People and places don't just shape a Single Malt Scotch Whisky's flavour. They change the course of its future. Get a taste of how the whisky you love today came to be, with this brief Mortlach timeline.
Following the new Excise Act, which makes duty on alcohol more affordable, Mortlach becomes the first legal distillery in Dufftown, built by James Findlater on the site of an old, illicit distillery.
After a slow start, the distillery is sold to John Robertson. This marks the first of many new owners.
Mortlach reopens as a distillery, with new equipment. Previous owners, John and James Grant, had taken the stills and left Mortlach silent, possibly to reduce competition for their own brands.
George Cowie, a railway surveyor who has helped build Britain’s infrastructure throughout most of his career, takes over – bringing the same level of skill and determination to the craft of distillation.
A local paper reports on Mortlach’s popularity, and reach to markets in America, India, China and Australia.
George’s son Alexander, a Doctor, returns from Hong Kong to Speyside, assuming control of the distillery when George Cowie dies at the age of 80. Alexander increases the number of stills from four to six – the two new stills are larger than the original four – and introduces the famous 2.81 distillation process.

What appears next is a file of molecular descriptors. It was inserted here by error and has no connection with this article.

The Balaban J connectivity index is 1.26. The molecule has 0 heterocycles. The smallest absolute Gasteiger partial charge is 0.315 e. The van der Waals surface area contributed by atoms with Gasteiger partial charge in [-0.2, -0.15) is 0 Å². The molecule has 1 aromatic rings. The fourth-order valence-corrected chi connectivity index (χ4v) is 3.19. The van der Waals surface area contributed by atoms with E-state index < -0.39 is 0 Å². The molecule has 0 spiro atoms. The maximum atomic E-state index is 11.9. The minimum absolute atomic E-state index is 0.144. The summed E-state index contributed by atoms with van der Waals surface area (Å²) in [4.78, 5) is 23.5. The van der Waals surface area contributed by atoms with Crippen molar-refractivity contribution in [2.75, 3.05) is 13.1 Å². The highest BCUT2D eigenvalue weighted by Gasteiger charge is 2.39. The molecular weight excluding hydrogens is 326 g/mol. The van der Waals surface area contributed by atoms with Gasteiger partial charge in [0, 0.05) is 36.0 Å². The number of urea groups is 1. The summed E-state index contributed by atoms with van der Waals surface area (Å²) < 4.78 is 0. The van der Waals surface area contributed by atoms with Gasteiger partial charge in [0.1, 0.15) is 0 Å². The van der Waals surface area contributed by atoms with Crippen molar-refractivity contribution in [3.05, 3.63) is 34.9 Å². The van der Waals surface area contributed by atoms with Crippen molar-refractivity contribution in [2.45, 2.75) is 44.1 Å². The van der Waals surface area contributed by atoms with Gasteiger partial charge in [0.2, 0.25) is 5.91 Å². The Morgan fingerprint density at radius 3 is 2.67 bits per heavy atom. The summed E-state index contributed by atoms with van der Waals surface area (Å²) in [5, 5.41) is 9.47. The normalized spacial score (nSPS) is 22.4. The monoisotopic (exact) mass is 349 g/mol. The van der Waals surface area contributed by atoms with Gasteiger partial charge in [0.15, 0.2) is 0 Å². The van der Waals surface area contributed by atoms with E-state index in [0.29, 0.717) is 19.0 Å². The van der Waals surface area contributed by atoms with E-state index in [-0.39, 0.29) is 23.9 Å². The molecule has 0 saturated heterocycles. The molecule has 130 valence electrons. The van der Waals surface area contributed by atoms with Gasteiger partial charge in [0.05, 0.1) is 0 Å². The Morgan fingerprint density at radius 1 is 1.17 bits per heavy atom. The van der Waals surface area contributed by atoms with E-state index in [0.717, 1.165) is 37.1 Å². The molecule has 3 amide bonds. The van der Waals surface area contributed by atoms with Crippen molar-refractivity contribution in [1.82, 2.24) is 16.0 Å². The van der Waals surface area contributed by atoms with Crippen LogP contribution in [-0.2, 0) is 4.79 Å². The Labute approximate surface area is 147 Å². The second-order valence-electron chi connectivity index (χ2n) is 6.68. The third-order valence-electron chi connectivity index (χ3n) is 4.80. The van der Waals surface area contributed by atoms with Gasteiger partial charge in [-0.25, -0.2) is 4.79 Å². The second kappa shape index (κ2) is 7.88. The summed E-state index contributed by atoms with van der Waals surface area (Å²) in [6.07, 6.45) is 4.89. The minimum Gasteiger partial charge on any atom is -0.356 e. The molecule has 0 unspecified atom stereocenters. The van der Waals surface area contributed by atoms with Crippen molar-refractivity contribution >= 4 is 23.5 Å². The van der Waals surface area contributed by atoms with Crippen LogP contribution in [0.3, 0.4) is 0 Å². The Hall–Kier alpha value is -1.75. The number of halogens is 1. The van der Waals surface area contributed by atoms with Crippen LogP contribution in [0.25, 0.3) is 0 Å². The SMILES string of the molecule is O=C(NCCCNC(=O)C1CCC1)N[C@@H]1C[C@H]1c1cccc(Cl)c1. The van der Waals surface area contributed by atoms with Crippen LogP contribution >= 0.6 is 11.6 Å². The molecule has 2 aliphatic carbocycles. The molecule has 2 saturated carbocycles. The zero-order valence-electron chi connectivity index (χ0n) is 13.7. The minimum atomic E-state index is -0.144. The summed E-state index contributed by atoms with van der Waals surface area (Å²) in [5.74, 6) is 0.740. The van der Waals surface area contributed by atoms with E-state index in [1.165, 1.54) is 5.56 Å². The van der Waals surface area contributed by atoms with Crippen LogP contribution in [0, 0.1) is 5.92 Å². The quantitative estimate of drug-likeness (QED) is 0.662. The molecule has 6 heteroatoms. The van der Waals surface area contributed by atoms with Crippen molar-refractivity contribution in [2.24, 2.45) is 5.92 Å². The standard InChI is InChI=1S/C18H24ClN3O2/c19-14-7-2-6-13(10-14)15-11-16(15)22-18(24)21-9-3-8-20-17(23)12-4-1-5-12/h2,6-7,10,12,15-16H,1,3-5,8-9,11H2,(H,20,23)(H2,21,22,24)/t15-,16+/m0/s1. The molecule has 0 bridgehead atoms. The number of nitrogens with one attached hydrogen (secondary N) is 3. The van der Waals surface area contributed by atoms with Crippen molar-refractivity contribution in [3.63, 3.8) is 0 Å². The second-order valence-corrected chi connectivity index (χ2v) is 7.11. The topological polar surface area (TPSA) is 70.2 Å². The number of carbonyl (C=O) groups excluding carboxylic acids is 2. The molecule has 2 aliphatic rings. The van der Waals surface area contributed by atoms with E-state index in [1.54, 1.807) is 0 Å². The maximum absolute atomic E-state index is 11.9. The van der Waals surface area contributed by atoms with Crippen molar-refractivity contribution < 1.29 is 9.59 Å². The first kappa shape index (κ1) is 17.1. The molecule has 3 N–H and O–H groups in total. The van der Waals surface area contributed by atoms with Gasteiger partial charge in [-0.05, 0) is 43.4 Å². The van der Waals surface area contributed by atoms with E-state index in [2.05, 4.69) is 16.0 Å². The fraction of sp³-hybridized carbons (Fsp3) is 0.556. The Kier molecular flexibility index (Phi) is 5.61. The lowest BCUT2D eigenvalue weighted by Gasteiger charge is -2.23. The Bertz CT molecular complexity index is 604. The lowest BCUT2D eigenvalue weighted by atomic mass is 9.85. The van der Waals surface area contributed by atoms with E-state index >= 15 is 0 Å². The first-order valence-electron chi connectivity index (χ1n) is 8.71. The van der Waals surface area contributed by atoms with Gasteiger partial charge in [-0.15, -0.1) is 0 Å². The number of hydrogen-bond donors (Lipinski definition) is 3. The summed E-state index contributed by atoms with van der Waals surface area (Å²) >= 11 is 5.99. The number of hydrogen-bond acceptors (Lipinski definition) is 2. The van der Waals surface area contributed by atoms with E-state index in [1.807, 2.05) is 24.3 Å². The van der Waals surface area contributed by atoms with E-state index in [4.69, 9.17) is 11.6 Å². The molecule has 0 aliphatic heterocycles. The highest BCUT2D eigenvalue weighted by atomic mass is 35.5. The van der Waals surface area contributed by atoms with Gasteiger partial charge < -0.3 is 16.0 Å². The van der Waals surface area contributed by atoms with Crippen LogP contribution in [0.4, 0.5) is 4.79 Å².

A railway siding is added, linking Mortlach with Dufftown station.
Alexander becomes Chairman of the North Scotland Malt Distillers Association, representing over 40 distilleries.
Aged 62, Alexander retires, selling Mortlach to John Walker & Sons, which itself becomes part of the Distillers Company Ltd.
The repeal of the US Prohibition Act sees Mortlach once again sold across the water, in premium stores like Macy’s in New York.
Despite the war, Mortlach continues production.
Alexander Cowie dies at his home in Glenrinnes and is subsequently buried after a well attended funeral in Mortlach Kirk.
Mortlach Distillery is modernised. The mash-house and tun room are combined in an open plan, and the six stills, previously hand fired, are converted to a mechanical coal stoking system.
Mortlach continues to play an important role in some of the world’s finest blends and limited releases are made of its single malt, as a 16 year old.
Mortlach enters yet another new era, as the whisky is re-born in four unique expressions.